Kitchen Confidential

A new kitchen is not just about making things look fresher, but is also an investment in your property. So go the extra mile when you improve this important working and socialising area

In the last couple of decades the world of food and cooking has completely transformed our lives. Jamie Oliver, Heston Blumenthal and countless others have converted cooking from a chore into a craft. Suddenly home cooks are hunting down new and exotic ingredients to prepare dishes to dazzle their guests.  This hasn’t just changed our approach to food, but also our attitudes towards the look and functionality of the kitchen. It’s become an area where everyone congregates, and is competing with the living room for the most attention in the house. The kitchen should be a stylish area to socialise, while also being cleverly and conveniently designed.  

Does yours need a makeover? This is what to bear in mind...  

Movement
First, work out your kitchen triangle. There are three key areas that influence layout: preparation, cooking and cleaning. All need to be within easy distance of one another but also not too close. You may finally get that beautiful kitchen island, but the last thing you want is to be constantly walking around it to get to the sink. An alternate version of this work triangle substitutes the preparation area with the refrigerator. You decide what is best for you.    

Space  
After you have determined your triangle you need to figure out how to make the most of your space:

Prep: It goes without saying that you need enough space for food preparation. Most of the time spent in the kitchen is spent on organising ingredients. Your needs can dictate the space you require, but if your redesign is going to be an investment, discuss it with your architect or designer.  Area: Don’t neglect the area next to your stove. Your design should have sufficient amount of space—at least 30cm on either side of your hob. This way you can keep your ingredients close as well as have leeway for moving around pots and pans.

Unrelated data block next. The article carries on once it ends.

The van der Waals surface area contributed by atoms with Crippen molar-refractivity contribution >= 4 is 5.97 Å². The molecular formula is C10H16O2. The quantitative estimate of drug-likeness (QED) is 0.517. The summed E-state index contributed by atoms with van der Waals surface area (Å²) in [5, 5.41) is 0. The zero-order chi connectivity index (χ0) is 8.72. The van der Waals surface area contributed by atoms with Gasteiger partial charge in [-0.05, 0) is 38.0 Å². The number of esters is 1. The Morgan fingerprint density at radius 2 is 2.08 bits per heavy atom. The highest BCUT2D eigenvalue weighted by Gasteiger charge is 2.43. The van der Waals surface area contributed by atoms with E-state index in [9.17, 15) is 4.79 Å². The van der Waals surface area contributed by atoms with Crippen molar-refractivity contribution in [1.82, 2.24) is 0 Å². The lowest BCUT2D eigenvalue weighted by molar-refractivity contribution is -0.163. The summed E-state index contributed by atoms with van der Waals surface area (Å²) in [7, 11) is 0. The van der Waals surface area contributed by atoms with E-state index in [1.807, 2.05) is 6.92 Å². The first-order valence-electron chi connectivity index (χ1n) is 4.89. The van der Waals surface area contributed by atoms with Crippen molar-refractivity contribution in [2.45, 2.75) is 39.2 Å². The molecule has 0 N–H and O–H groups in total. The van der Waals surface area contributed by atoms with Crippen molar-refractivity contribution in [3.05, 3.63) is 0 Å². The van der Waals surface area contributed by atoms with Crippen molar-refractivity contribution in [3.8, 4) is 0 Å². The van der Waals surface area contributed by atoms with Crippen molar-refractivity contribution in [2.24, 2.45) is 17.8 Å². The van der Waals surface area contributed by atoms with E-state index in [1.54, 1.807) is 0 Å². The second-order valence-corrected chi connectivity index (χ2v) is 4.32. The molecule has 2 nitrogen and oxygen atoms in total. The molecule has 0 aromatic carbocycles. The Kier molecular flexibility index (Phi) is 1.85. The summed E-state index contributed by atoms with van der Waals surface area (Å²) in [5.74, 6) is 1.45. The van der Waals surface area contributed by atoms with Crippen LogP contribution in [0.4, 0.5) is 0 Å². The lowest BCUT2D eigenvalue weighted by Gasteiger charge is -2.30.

Clean: Just like the food preparation zones, your cleaning area should also have sufficient space to work around. Dedicated sinks are always a good idea as they keep your food away from potential health hazards. However, unless you install it in your prep area, it will be inconvenient. This makes sinks a good fit in kitchen islands.  

Entertain: Are you going to be close enough to your guests? The kitchen is now so important to entertaining that a good idea would be to balance your design between cooking and socialising. 

Appliances
There are many electronics companies that sell built-in appliances, so make sure to shop around before you settle. If you want a clean and unobtrusive look for your kitchen, opt for a design that blends in with the existing feel. Built-appliances are not limited to fridges and stoves, but can include washing machines, fridges, and more.  

No one can ignore the importance of storage. The amount you have is only as good as the convenience of the design. Most kitchen remodelling companies will be able to provide you with numerous clever and helpful options when renovating.    

Storage
Start by dividing your kitchen items into Used Daily, Used Regularly and Used Occasionally. Storage should be planned by height so that the things you use least are packed away higher up (provided they are not too big or heavy). Everyday items are best stored at counter height and regular objects should be placed down below.  

Replace cupboards with drawers. They will take up the same amount of space, but it will be much easier to access what you need.  Do you have endless gadgets or appliances in your kitchen? They need to be stored in a way that’s easily accessible. Work out where you are going to want to use and store them. They may need more counter space than you first imagined. A good option is to store them at counter height behind their own cupboards or roll down doors. Part of this also includes planning your power points; you don’t want to spend time dragging appliances around the kitchen.  

Source: www.livingkitchens.bulthaup.com